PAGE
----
The Bull Rally Continues?

by Ian Harvey
August 29, 2019


The bull rally continues to endure despite all the “Chicken Littles” running through Wall Street yelling “Doom, Doom, Doom.”

Admittedly, there are plenty of factors that provide ammunition for these “doomsayers,” such as…..

  • …..the continued trade war, especially with China,
  • …..lowering of rates by the Federal Reserve,
  • …..the unpredictable tweets by President Trump,
  • …...continued discussion about the uncertainty surrounding the market and the economy,
  • ……scare tactics of “recession” mentions, and
  • ……the latest headlines about the dreaded yield curve.

But, I feel that there is still plenty of petrol-in-the-tank to see the bull rally continue, even taking into account the factors above. Even if the inversion of the yield curve, which is, historically, a pre-cursor to a recession, proves true; this does not necessarily mean the “recession” that people are “fearing,” such as witnessed in the 2008 financial crisis, will eventuate.

What is the Effect of the Inverted Yield Curve?

This has been the longest period of time in the history of the stock market for the bull rally to continue, taking into account several hiccups along the way. Let us first understand what an inverted yield curve means?

An inverted yield curve means that short-term interest rates are higher than longer-term ones. The inverted yield curve is what happens when investors are bidding for longer-term bonds -- thus driving down their yields -- because they are pessimistic about the short-term prospects for the economy.

Historically, as already mentioned, the yield curve inversion is a sign that the bull rally is coming to an end; but how long before that end is reached is the question!

One point rarely mentioned is that after the yield curve inverts, the stock market invariably continues to go up for varying periods of time. Looking back to previous instances as examples of this…..

1. The 2001 recession saw the yield curve first inverted in June 1998, two years before the start of the recession. The S&P 500 rallied nearly 40% before tapering off going into the 2001 recession.

2. And again, for the recession that officially started in December 2007, the yield curve first inverted in February 2006, roughly 22 months prior. The S&P 500 rallied more than 20% after the yield curve first inverted.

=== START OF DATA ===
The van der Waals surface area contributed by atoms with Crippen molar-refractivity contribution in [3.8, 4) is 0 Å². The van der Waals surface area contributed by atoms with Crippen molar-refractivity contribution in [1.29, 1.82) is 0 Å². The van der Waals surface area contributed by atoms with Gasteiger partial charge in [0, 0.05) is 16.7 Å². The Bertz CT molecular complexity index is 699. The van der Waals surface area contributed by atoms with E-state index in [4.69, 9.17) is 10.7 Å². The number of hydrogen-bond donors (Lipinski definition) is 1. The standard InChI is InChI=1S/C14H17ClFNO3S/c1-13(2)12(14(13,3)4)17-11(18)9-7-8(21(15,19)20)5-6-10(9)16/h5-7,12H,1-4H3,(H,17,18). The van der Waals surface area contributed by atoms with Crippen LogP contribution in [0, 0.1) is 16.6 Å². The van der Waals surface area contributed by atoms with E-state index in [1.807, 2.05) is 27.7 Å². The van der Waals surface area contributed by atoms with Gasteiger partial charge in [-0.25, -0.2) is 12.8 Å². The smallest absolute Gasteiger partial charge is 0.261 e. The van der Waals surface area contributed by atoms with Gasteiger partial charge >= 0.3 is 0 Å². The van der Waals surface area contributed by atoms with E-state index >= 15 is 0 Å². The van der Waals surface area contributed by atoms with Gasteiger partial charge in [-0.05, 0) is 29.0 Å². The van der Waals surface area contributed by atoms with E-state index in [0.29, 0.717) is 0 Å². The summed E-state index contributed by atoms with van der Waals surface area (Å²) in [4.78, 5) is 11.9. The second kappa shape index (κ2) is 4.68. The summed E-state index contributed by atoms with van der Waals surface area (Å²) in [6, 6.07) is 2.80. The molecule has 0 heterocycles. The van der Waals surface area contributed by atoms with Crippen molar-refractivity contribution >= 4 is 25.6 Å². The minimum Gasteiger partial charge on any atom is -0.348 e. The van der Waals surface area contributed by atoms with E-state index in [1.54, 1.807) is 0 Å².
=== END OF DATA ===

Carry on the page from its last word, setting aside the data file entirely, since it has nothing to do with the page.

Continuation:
Therefore, based on history, it is expected that the bull rally continues for some time yet. The bear market has reared its ugly head a couple of times since the last recession but has not been able to manage fruition – that is, the theoretical threshold of 20%.

Bear Market Attempts…..

1. The first time was in 2011 when the stock market fell 19.4% before correction, and

2. The second attempt was between the end of September and December last year, 2018, when the market slumped 19.8% - close, but not close enough!

What Can You Do?

I believe there is still plenty of upward movement in the stock market, with lots of volatility thrown in - the bull rally continues – as there are still plenty of driving factors such as better-than-expected earnings reported in sectors that help drive the economy, the trade tensions may ease and eventually be worked out, the Fed’s recent rate cut will help the housing market, world conflicts become less and the economy will continue to be okay. Obviously, there is always the unforeseen situation where a “black swan” raises its feathers, but for now there are still plenty of positives to profit from going forward.

So for Stock Options Made Easy, and its members, we tend to play our own game, not to be “sheep-to-the-slaughter”, and continue to profit!

To get more investment insight like this and profitable trades in real time, join us at Stock Options Made Easy today!

Best of Trading,
Ian Harvey
Director of Stock Options Made Easy


”Success is simple. Do what's right, the right way, at the right time.”

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